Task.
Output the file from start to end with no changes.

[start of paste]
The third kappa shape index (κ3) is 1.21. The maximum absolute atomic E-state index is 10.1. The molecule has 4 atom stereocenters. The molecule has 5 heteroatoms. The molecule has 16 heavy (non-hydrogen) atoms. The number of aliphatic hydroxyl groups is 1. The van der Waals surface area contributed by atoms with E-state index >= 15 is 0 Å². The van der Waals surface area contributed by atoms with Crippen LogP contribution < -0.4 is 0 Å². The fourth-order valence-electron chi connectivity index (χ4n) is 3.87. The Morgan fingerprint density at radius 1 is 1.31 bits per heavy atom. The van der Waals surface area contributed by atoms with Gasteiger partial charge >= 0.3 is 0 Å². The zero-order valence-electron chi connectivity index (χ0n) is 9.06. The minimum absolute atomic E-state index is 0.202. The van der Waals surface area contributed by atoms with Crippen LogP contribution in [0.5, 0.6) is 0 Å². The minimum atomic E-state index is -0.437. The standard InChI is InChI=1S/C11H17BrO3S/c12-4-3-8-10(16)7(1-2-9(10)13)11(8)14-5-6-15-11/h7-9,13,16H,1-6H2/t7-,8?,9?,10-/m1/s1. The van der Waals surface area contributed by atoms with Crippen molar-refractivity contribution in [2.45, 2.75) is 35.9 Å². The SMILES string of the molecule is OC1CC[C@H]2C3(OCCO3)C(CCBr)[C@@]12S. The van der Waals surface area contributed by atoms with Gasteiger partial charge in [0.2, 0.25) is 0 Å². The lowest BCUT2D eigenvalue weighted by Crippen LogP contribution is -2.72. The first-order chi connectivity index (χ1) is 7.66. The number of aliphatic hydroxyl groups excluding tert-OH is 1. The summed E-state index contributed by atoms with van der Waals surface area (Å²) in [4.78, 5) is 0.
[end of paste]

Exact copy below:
The third kappa shape index (κ3) is 1.21. The maximum absolute atomic E-state index is 10.1. The molecule has 4 atom stereocenters. The molecule has 5 heteroatoms. The molecule has 16 heavy (non-hydrogen) atoms. The number of aliphatic hydroxyl groups is 1. The van der Waals surface area contributed by atoms with E-state index >= 15 is 0 Å². The van der Waals surface area contributed by atoms with Crippen LogP contribution < -0.4 is 0 Å². The fourth-order valence-electron chi connectivity index (χ4n) is 3.87. The Morgan fingerprint density at radius 1 is 1.31 bits per heavy atom. The van der Waals surface area contributed by atoms with Gasteiger partial charge >= 0.3 is 0 Å². The zero-order valence-electron chi connectivity index (χ0n) is 9.06. The minimum absolute atomic E-state index is 0.202. The van der Waals surface area contributed by atoms with Crippen LogP contribution in [0.5, 0.6) is 0 Å². The minimum atomic E-state index is -0.437. The standard InChI is InChI=1S/C11H17BrO3S/c12-4-3-8-10(16)7(1-2-9(10)13)11(8)14-5-6-15-11/h7-9,13,16H,1-6H2/t7-,8?,9?,10-/m1/s1. The van der Waals surface area contributed by atoms with Crippen molar-refractivity contribution in [2.45, 2.75) is 35.9 Å². The SMILES string of the molecule is OC1CC[C@H]2C3(OCCO3)C(CCBr)[C@@]12S. The van der Waals surface area contributed by atoms with Gasteiger partial charge in [0.2, 0.25) is 0 Å². The lowest BCUT2D eigenvalue weighted by Crippen LogP contribution is -2.72. The first-order chi connectivity index (χ1) is 7.66. The number of aliphatic hydroxyl groups excluding tert-OH is 1. The summed E-state index contributed by atoms with van der Waals surface area (Å²) in [4.78, 5) is 0.